Integrated Analysis of Exosomal Protein Biomarkers on Alternating Current Electrokinetic Chips Enables Rapid Detection of Pancreatic Cancer in Patient Blood

In this article, the authors used Biological Dynamic ACE technology to screen whole blood and plasma samples from pancreatic cancer patients for the presence of both the exosome-associated protein CD63 and glypican-1 (GPC-1).

 Lewis JM, Vyas AD, Qiu Y, Messer KS, White R, Heller MJ. ACS Nano. 2018 Mar 28. doi: 10.1021/acsnano.7b08199.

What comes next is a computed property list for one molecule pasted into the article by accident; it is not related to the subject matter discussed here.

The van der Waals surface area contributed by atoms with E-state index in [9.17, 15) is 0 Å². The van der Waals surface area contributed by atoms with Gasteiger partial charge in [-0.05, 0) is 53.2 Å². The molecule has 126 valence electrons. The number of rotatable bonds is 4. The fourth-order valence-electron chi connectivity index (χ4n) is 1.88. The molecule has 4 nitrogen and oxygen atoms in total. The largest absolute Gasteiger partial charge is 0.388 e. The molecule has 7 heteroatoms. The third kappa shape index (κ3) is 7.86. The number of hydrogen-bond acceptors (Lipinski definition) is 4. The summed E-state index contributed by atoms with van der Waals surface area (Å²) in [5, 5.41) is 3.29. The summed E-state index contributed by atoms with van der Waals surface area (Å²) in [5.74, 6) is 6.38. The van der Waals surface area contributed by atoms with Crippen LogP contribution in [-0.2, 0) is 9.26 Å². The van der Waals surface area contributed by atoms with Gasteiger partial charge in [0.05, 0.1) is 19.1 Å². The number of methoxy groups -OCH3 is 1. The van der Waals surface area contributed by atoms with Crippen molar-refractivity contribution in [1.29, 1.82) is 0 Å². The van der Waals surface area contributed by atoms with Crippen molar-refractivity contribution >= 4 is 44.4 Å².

Pancreatic ductal adenocarcinoma (PDAC) typically has nonspecific symptoms and is often found too late to treat. Because diagnosis of PDAC involves complex, invasive, and expensive procedures, screening populations at increased risk will depend on developing rapid, sensitive, specific, and cost-effective tests. Exosomes, which are nanoscale vesicles shed into blood from tumors, have come into focus as valuable entities for noninvasive liquid biopsy diagnostics. However, rapid capture and analysis of exosomes with their protein and other biomarkers have proven difficult. Here, we present a simple method integrating capture and analysis of exosomes and other extracellular vesicles directly from whole blood, plasma, or serum onto an AC electrokinetic microarray chip. In this process, no pretreatment or dilution of sample is required, nor is it necessary to use capture antibodies or other affinity techniques. Subsequent on-chip immunofluorescence analysis permits specific identification and quantification of target biomarkers within as little as 30 min total time. In this initial validation study, the biomarkers glypican-1 and CD63 were found to reflect the presence of PDAC and thus were used to develop a bivariate model for detecting PDAC. Twenty PDAC patient samples could be distinguished from 11 healthy subjects with 99% sensitivity and 82% specificity. In a smaller group of colon cancer patient samples, elevated glypican-1 was observed for metastatic but not for nonmetastatic disease. The speed and simplicity of ACE exosome capture and on-chip biomarker detection, combined with the ability to use whole blood, will enable seamless "sample-to-answer" liquid biopsy screening and improve early stage cancer diagnostics.